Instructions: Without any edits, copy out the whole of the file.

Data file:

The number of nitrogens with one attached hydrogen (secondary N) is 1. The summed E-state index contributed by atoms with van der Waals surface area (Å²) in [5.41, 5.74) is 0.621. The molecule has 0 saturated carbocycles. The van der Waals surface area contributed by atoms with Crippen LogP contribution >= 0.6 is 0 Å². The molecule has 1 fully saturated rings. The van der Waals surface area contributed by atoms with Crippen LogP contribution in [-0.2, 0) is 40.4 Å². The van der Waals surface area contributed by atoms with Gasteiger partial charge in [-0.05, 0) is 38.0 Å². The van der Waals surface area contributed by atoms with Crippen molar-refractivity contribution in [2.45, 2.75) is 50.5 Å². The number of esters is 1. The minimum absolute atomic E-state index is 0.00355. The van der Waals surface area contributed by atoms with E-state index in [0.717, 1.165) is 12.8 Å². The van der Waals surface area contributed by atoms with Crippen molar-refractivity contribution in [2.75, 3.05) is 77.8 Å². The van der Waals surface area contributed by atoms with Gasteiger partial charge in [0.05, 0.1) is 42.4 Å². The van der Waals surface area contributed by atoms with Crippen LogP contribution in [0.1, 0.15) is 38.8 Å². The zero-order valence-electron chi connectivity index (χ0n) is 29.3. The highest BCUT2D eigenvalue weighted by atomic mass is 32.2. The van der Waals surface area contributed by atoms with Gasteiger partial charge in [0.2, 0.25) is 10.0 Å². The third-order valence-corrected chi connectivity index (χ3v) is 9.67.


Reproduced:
The number of nitrogens with one attached hydrogen (secondary N) is 1. The summed E-state index contributed by atoms with van der Waals surface area (Å²) in [5.41, 5.74) is 0.621. The molecule has 0 saturated carbocycles. The van der Waals surface area contributed by atoms with Crippen LogP contribution >= 0.6 is 0 Å². The molecule has 1 fully saturated rings. The van der Waals surface area contributed by atoms with Crippen LogP contribution in [-0.2, 0) is 40.4 Å². The van der Waals surface area contributed by atoms with Gasteiger partial charge in [-0.05, 0) is 38.0 Å². The van der Waals surface area contributed by atoms with Crippen molar-refractivity contribution in [2.45, 2.75) is 50.5 Å². The number of esters is 1. The minimum absolute atomic E-state index is 0.00355. The van der Waals surface area contributed by atoms with E-state index in [0.717, 1.165) is 12.8 Å². The van der Waals surface area contributed by atoms with Crippen molar-refractivity contribution in [2.75, 3.05) is 77.8 Å². The van der Waals surface area contributed by atoms with Gasteiger partial charge in [0.05, 0.1) is 42.4 Å². The van der Waals surface area contributed by atoms with Crippen LogP contribution in [0.1, 0.15) is 38.8 Å². The zero-order valence-electron chi connectivity index (χ0n) is 29.3. The highest BCUT2D eigenvalue weighted by atomic mass is 32.2. The van der Waals surface area contributed by atoms with Gasteiger partial charge in [0.2, 0.25) is 10.0 Å². The third-order valence-corrected chi connectivity index (χ3v) is 9.67.